Theatre Mirror Reviews - "APPROPRIATE"
"What Happened in Boston, Willie"
Reviews of Current Productions
Note: Entire Contents Copyright 2016 by Tony Annicone
Reviewed by Tony Annicone
The latest show at Trinity Rep is "Appropriate" a 2014 Obie Award winning sardonic three act play by Branden Jacob-Jenkins. Although he is an African-American playwright writing about a well-educated middle class thoroughly dysfunctional Southern white family with dirty hidden American secrets, he makes it explicitly clear that "Appropriate" isn't about race although the subject is implied but never explored. Set in Arkansas in a crumbling plantation home, every estranged member of the Lafayette descends upon the old homestead to settle the accounts of the newly dead patriarch. As his three adult children sort through a lifetime of hoarded mementos and junk, they collide over clutter, debt and a contentious family history. But after a disturbing discovery surfaces among their father's possessions, the family's reunion takes a turn for the explosive, unleashing a series of crackling surprises and confrontations. Even though this show is billed as a drama, there are many comic moments interspersed in it. This magnificently talented cast manages this throughout the play as they come to the house for their inheritance but receive a thoroughly shocking surprise about their father's misdeeds of the past. The family members certainly know how to push each others buttons to get a rise out of them especially in the huge argument scene. The family members include Toni, the dysfunctional sibling recently divorced who stuck around and sacrificed her life and her happiness to take care of her ailing father during his final illness. She is also the mother of a troubled son, Rhys and now has to defend her father's honor and manage this post-death mess amid the throes of their gruesome discoveries. Big brother Bo had a fancy career, is successfully established in New York City with a high middle class family, his Jewish wife, Rachael and their two children, Ainsley and Cassidy. Estranged brother, Frank now Franz, a self designated victim who got himself into all sort of trouble, arrives with his New Age girlfriend, River. He comes home not only for the funeral but to apologize and make amends for all the wrongs he committed. River eggs him on even when the arguments are raging around her. Director Brian Mertes picks strong performers for these demanding roles and they deliver powerful well nuanced performances. His direction is spot on in this terrific play.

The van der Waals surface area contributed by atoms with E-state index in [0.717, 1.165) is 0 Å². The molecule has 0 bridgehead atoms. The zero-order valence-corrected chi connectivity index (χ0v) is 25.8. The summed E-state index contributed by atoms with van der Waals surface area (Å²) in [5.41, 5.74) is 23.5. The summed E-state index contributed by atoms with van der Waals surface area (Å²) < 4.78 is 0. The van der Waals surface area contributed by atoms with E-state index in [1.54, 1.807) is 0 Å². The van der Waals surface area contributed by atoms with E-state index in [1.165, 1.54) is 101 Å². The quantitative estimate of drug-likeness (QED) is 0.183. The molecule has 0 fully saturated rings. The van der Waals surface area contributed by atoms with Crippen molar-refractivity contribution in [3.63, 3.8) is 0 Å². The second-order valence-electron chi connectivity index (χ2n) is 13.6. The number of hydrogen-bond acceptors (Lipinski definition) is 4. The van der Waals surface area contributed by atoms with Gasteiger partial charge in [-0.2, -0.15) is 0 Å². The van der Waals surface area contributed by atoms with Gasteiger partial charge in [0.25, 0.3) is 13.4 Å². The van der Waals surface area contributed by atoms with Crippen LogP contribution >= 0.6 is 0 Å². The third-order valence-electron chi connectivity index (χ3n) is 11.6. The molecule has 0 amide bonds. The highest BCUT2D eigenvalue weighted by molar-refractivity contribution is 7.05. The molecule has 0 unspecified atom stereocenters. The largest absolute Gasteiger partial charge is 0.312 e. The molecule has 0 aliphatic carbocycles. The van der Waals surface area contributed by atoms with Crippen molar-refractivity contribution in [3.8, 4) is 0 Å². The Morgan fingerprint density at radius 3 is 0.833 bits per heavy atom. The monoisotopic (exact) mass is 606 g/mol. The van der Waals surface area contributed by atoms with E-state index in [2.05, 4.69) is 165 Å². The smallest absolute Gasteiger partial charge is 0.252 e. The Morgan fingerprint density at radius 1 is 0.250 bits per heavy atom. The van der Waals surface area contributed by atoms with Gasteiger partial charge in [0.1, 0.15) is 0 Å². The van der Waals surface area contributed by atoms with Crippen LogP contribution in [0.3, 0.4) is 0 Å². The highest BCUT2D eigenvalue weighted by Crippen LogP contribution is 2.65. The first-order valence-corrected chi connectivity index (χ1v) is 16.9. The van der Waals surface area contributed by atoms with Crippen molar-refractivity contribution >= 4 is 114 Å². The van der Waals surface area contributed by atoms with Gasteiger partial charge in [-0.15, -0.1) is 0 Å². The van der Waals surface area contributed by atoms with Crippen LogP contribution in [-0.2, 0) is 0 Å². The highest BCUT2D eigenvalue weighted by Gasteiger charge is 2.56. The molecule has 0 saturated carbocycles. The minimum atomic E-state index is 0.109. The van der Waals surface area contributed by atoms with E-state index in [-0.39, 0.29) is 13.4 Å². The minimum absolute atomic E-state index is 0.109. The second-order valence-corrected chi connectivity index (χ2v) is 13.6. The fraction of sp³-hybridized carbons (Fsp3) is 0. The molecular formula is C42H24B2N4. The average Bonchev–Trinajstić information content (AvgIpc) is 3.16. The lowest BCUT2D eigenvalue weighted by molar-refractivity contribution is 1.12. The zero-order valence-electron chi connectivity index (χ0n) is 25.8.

The story isn't really just a story about the loss of a parent but it rattles the skeletons hidden in the closet amid the pile of clutter in this old slave plantation. An important find among this clutter is an old photo album that keeps appearing and disappearing and its contents are extremely shocking and frightening to behold. Phyllis Kaye commands the stage as Toni, while she runs roughshod over all her relatives. Toni swears and rants and raves at her family, creating a character that audiences both hate and love at the same time. Her comic delivery is perfect, a fact I have known since I first saw her in "Lend Me a Tenor" as Diana at this theatre. She is phenomenal in this show. Fred Sullivan shines as Bo. He always inhabits any role he is given, delivering a multilayered performance and being able to change moods and characters at a split second. His mood changes and softens when he speaks to his family and becomes more on edge and tenser when he talking with his sister and brother. His emotional breakdown near the end of the show is marvelous to behold. Angela Brazil delivers the goods as Bo's Jewish wife, Rachael, in an underwritten role. Her acting chops come through especially in her astounding monologue in Act 3 where she entrances the audience excellently and shocks them with some potent swear words. Mauro Hantman also does a splendid job with Frank, the black sheep of the family. His angst and brilliance as an actor come through in this well written role. His angst and sadness come through in his monologue near the end of the show. So for a look at a contemporary show with splendid acting in an extremely well written script, be sure to catch "Appropriate" at Trinity Rep. This show will leave you realizing your life has to be a hell of a lot better than this family of misfits who have the legacy of their father to haunt them. Usually a family returns to go through the years of accumulated stuff, sell the place and return to their respective lives which is the appropriate thing to do but in this show the audience learns that with this family nothing is the right thing anymore. This powerhouse show is a must see show of this autumn season. Tell them Tony sent you!
APPROPRIATE (6 October to 6 November)
Trinity Rep, Dowling Theatre, 201 Washington St, Providence, RI
1(401)351-4242 or www.trinityrep.com